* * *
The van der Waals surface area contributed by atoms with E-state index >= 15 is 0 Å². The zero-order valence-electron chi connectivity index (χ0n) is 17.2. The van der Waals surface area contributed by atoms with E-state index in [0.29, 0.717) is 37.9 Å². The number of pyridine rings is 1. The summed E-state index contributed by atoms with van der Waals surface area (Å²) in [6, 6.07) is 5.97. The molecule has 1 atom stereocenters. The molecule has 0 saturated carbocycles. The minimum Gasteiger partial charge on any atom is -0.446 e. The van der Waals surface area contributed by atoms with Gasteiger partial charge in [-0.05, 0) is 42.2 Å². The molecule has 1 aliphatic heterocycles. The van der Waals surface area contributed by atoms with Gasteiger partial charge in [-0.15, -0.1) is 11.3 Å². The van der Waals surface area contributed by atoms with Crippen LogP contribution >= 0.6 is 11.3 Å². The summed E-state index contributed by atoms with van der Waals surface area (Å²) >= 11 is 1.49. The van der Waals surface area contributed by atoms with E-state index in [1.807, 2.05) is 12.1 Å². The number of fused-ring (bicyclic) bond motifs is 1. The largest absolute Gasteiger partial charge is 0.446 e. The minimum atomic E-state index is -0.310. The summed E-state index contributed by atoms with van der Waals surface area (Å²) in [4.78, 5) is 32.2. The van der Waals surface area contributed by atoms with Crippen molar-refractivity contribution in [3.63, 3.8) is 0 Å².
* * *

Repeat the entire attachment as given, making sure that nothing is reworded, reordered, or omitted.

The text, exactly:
The van der Waals surface area contributed by atoms with E-state index >= 15 is 0 Å². The zero-order valence-electron chi connectivity index (χ0n) is 17.2. The van der Waals surface area contributed by atoms with E-state index in [0.29, 0.717) is 37.9 Å². The number of pyridine rings is 1. The summed E-state index contributed by atoms with van der Waals surface area (Å²) in [6, 6.07) is 5.97. The molecule has 1 atom stereocenters. The molecule has 0 saturated carbocycles. The minimum Gasteiger partial charge on any atom is -0.446 e. The van der Waals surface area contributed by atoms with Gasteiger partial charge in [-0.05, 0) is 42.2 Å². The molecule has 1 aliphatic heterocycles. The van der Waals surface area contributed by atoms with Gasteiger partial charge in [-0.15, -0.1) is 11.3 Å². The van der Waals surface area contributed by atoms with Crippen LogP contribution >= 0.6 is 11.3 Å². The summed E-state index contributed by atoms with van der Waals surface area (Å²) >= 11 is 1.49. The van der Waals surface area contributed by atoms with E-state index in [1.807, 2.05) is 12.1 Å². The number of fused-ring (bicyclic) bond motifs is 1. The largest absolute Gasteiger partial charge is 0.446 e. The minimum atomic E-state index is -0.310. The summed E-state index contributed by atoms with van der Waals surface area (Å²) in [4.78, 5) is 32.2. The van der Waals surface area contributed by atoms with Crippen molar-refractivity contribution in [3.63, 3.8) is 0 Å².